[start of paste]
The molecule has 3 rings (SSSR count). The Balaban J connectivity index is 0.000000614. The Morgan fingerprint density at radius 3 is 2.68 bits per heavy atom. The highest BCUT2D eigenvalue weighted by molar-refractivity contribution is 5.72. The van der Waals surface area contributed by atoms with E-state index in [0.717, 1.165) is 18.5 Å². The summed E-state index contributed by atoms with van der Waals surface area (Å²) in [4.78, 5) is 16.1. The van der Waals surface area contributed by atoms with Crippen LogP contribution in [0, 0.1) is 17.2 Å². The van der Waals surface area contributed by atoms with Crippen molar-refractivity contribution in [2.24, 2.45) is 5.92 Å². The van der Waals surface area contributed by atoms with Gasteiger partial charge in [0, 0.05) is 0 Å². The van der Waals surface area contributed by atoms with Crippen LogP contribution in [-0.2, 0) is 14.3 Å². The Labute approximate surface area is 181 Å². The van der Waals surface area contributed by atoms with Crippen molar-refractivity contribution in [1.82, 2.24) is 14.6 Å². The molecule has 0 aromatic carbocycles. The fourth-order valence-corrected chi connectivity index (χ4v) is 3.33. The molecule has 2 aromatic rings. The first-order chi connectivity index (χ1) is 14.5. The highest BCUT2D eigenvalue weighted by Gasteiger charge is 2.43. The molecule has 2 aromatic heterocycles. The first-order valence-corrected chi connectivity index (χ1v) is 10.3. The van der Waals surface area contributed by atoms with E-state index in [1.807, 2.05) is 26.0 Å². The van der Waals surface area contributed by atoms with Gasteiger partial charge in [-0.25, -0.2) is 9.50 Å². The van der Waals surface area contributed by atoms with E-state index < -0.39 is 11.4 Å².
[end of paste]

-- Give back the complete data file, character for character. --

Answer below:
The molecule has 3 rings (SSSR count). The Balaban J connectivity index is 0.000000614. The Morgan fingerprint density at radius 3 is 2.68 bits per heavy atom. The highest BCUT2D eigenvalue weighted by molar-refractivity contribution is 5.72. The van der Waals surface area contributed by atoms with E-state index in [0.717, 1.165) is 18.5 Å². The summed E-state index contributed by atoms with van der Waals surface area (Å²) in [4.78, 5) is 16.1. The van der Waals surface area contributed by atoms with Crippen LogP contribution in [0, 0.1) is 17.2 Å². The van der Waals surface area contributed by atoms with Crippen molar-refractivity contribution in [2.24, 2.45) is 5.92 Å². The van der Waals surface area contributed by atoms with Gasteiger partial charge in [0, 0.05) is 0 Å². The van der Waals surface area contributed by atoms with Crippen LogP contribution in [-0.2, 0) is 14.3 Å². The Labute approximate surface area is 181 Å². The van der Waals surface area contributed by atoms with Crippen molar-refractivity contribution in [1.82, 2.24) is 14.6 Å². The molecule has 0 aromatic carbocycles. The fourth-order valence-corrected chi connectivity index (χ4v) is 3.33. The molecule has 2 aromatic rings. The first-order chi connectivity index (χ1) is 14.5. The highest BCUT2D eigenvalue weighted by Gasteiger charge is 2.43. The molecule has 2 aromatic heterocycles. The first-order valence-corrected chi connectivity index (χ1v) is 10.3. The van der Waals surface area contributed by atoms with E-state index in [1.807, 2.05) is 26.0 Å². The van der Waals surface area contributed by atoms with Gasteiger partial charge in [-0.25, -0.2) is 9.50 Å². The van der Waals surface area contributed by atoms with E-state index < -0.39 is 11.4 Å².